File-sharing’s effects on music sales

Who should we believe? The RIAA or empirical data?

As part of a larger discussion on copyright, we (JoMC 711) recently discussed RIAA claims that file-sharing and illegal downloading are directly responsible for lost music sales. In fact, the RIAA blamed file-sharing for its nearly 11% drop in sales in 2002, even though due to 9/11, the entire economy was down in 2002.

I’ve long believed that most downloads are of songs that would not be purchased under any circumstances. On the contrary, I believe that the more we are exposed to, the more we likely will indeed buy, having benefited from sampling a little of this and a little of that. It’s why Indian restaurants have buffets. If we could try a little lemongrass soup and the curry of the day, we might come back and buy a lot. By being able to listen to one song by a band we’ve never heard of, we might find we really dig it and decide to plunk down the money to buy a CD or a lot of songs by that band.

My students in JoMC 711 unearthed evidence that in fact, file-sharing does likely boost music sales rather than dilute from them. Rebekah Radische found the 2004 paper, “The Effect of File Sharing on Record Sales An Empirical Analysis” (warning: PDF download), by Harvard’s Felix Oberholzer and Kansas U’s Koleman Strumpf. They concluded that:

“. . . file sharing has no statistically significant effect on purchases of the average album in our sample. Moreover, the estimates are of rather modest size when compared to the drastic reduction in sales in the music industry. At most, file sharing can explain a tiny fraction of this decline. This result is plausible given that movies, software, and video games are actively downloaded, and yet these industries have continued to grow since the advent of file sharing.”

More evidence from C|Net

Another student wondered why the RIAA would make such a big deal about lost sales, even resorting to suing its own customers by the thousands, if there wasn’t some fire in the middle of all that smoke. Hmm… Maybe it is because we resent an $18 price when we know the disk required only about $1 to produce? Maybe it is because the RIAA is so entrenched, so afraid of change and loss of control, that it is willing to recklessly sue dead people and grandmothers rather than adapt and change.

It all is reminiscent of the oligopolistic big distribution companies’ reaction to radio, which they believed would kill sales. Of course the effect was the opposite. Major League Baseball fought televised broadcasts of its games, fearing that folks would stay home and not want to go to the ballpark. The league actually restricted ABC to two cameras for fear that too much realism would siphon off ticket sales. It’s not about “piracy” and “theft” and the erosion of our national moral fiber. It’s about controalbuml and money-grubbing greed.

8 Responses to File-sharing’s effects on music sales

  1. Britt Ozburn says:

    Our discussion earlier today reminded me of an article I read in “Billboard Pop Memories: 1890-1954” by Joel Whitburn. He wrote of how John Philip Sousa, composer of “The Star-Spangled Banner”, felt threatened by the early development of the recording industry in the 1890s. He referred to recordings as “canned music” and said that they would bring the demise of concerts altogether. Over one hundred years later, we see where that prediction went. Recordings have only strengthened concerts.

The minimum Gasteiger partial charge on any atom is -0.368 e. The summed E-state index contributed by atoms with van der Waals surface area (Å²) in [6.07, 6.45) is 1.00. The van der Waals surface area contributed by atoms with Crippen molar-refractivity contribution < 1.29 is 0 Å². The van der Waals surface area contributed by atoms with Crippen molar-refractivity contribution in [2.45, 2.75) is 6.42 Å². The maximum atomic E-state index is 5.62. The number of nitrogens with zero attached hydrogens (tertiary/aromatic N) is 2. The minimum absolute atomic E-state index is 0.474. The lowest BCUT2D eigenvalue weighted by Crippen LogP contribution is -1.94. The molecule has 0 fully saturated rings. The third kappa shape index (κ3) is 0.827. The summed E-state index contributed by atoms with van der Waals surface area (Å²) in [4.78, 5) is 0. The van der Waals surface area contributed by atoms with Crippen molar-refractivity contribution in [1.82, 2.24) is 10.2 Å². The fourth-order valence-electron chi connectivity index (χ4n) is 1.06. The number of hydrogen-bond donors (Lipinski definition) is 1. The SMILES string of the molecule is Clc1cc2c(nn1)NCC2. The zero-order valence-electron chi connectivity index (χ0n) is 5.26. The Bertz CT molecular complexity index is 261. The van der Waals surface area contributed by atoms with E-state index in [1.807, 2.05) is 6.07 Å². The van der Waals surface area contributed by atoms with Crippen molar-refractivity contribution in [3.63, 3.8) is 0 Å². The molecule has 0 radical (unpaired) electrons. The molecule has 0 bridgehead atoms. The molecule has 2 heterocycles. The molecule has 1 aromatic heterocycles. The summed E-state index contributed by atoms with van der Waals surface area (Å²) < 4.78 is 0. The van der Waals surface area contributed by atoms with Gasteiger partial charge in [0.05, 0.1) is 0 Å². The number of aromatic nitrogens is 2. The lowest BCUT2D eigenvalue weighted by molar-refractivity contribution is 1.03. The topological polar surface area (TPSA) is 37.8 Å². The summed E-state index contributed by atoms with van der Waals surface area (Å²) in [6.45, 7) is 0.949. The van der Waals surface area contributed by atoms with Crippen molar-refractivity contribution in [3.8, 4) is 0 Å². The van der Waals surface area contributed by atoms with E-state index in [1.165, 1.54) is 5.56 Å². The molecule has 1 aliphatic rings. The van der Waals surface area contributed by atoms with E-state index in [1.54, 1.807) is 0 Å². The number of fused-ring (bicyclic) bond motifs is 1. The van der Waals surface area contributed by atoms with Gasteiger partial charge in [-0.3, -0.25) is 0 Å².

2. Scott Perkins says:

    As a musician, I feel obligated to play devil’s advocate to the statement, “Maybe it is because we resent an $18 price when we know the disk required only about $1 to produce?” Sure the physical CD, case, and booklet cost less than a dollar to produce, but a lot goes in to making a great album. Artists, producers, engineers, writers, and everyone up through the corporate big-whigs at record companies all put a lot of time, energy, and money into an album, and they deserve to be reimbursed. Also, if you compare the cost of music to other art or entertainment, it’s not more expensive (Think about buying a ticket to a baseball game, seeing a movie at a theatre, or buying a nice reprint of a piece of artwork).
    I also have to argue that the RIAA should sue people who steal music- it’s bad for the art for them not too. The whole idea of capitalism is that people who produce things that others want deserve to be reimbursed for their time and investment. People obviously deem music worthwhile as so much of it has been illegally shared. Just because it’s so easy to copy an mp3 doesn’t mean there’s no value in the content.
    All in all i think stores like I tunes that allow you to preview albums and buy them for a very reasonable price will eventually become the only way to buy music, and for the sake of art, people need to respect those who make good music by purchasing their work.

  3. Whitney Williams says:

    This makes me wonder economically where the eqilibrium point would fall on the supply and demand chart of CD sales. I would guess that it is less than $18.
    Also, with technological developments, I think CDs will be phased out completely in the future. MP3 players, namely the iPod, will replace any need for CDs. Select cars now have a direct connection point for iPods, so I have to agree with Scott and say the way of iTunes ill eventually become the only way to buy music.